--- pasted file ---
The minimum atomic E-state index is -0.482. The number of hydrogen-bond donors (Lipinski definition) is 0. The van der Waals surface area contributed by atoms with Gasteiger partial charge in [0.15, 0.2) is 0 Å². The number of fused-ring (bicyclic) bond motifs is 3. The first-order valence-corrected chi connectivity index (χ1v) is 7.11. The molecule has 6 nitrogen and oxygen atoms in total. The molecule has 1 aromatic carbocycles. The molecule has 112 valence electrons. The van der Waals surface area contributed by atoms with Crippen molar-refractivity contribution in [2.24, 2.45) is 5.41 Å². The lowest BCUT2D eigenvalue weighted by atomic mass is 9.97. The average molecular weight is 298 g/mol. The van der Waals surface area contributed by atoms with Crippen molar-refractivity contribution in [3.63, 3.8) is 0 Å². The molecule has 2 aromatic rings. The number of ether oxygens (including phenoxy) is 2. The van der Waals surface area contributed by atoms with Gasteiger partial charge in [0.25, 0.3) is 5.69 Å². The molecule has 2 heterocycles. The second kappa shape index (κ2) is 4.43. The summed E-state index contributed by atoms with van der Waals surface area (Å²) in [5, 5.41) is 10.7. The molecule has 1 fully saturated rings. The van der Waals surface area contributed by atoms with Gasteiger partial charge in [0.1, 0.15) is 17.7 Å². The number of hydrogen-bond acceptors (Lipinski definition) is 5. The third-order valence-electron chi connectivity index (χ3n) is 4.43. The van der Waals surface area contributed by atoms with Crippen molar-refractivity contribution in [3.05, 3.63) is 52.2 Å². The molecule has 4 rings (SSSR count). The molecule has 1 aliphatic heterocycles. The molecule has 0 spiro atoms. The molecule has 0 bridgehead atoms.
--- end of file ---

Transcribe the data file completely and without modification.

The minimum atomic E-state index is -0.482. The number of hydrogen-bond donors (Lipinski definition) is 0. The van der Waals surface area contributed by atoms with Gasteiger partial charge in [0.15, 0.2) is 0 Å². The number of fused-ring (bicyclic) bond motifs is 3. The first-order valence-corrected chi connectivity index (χ1v) is 7.11. The molecule has 6 nitrogen and oxygen atoms in total. The molecule has 1 aromatic carbocycles. The molecule has 112 valence electrons. The van der Waals surface area contributed by atoms with Crippen molar-refractivity contribution in [2.24, 2.45) is 5.41 Å². The lowest BCUT2D eigenvalue weighted by atomic mass is 9.97. The average molecular weight is 298 g/mol. The van der Waals surface area contributed by atoms with Crippen molar-refractivity contribution in [3.63, 3.8) is 0 Å². The molecule has 2 aromatic rings. The number of ether oxygens (including phenoxy) is 2. The van der Waals surface area contributed by atoms with Gasteiger partial charge in [0.25, 0.3) is 5.69 Å². The molecule has 2 heterocycles. The second kappa shape index (κ2) is 4.43. The summed E-state index contributed by atoms with van der Waals surface area (Å²) in [5, 5.41) is 10.7. The molecule has 1 fully saturated rings. The van der Waals surface area contributed by atoms with Gasteiger partial charge in [0.1, 0.15) is 17.7 Å². The number of hydrogen-bond acceptors (Lipinski definition) is 5. The third-order valence-electron chi connectivity index (χ3n) is 4.43. The van der Waals surface area contributed by atoms with Crippen molar-refractivity contribution in [3.05, 3.63) is 52.2 Å². The molecule has 4 rings (SSSR count). The molecule has 1 aliphatic heterocycles. The molecule has 0 spiro atoms. The molecule has 0 bridgehead atoms.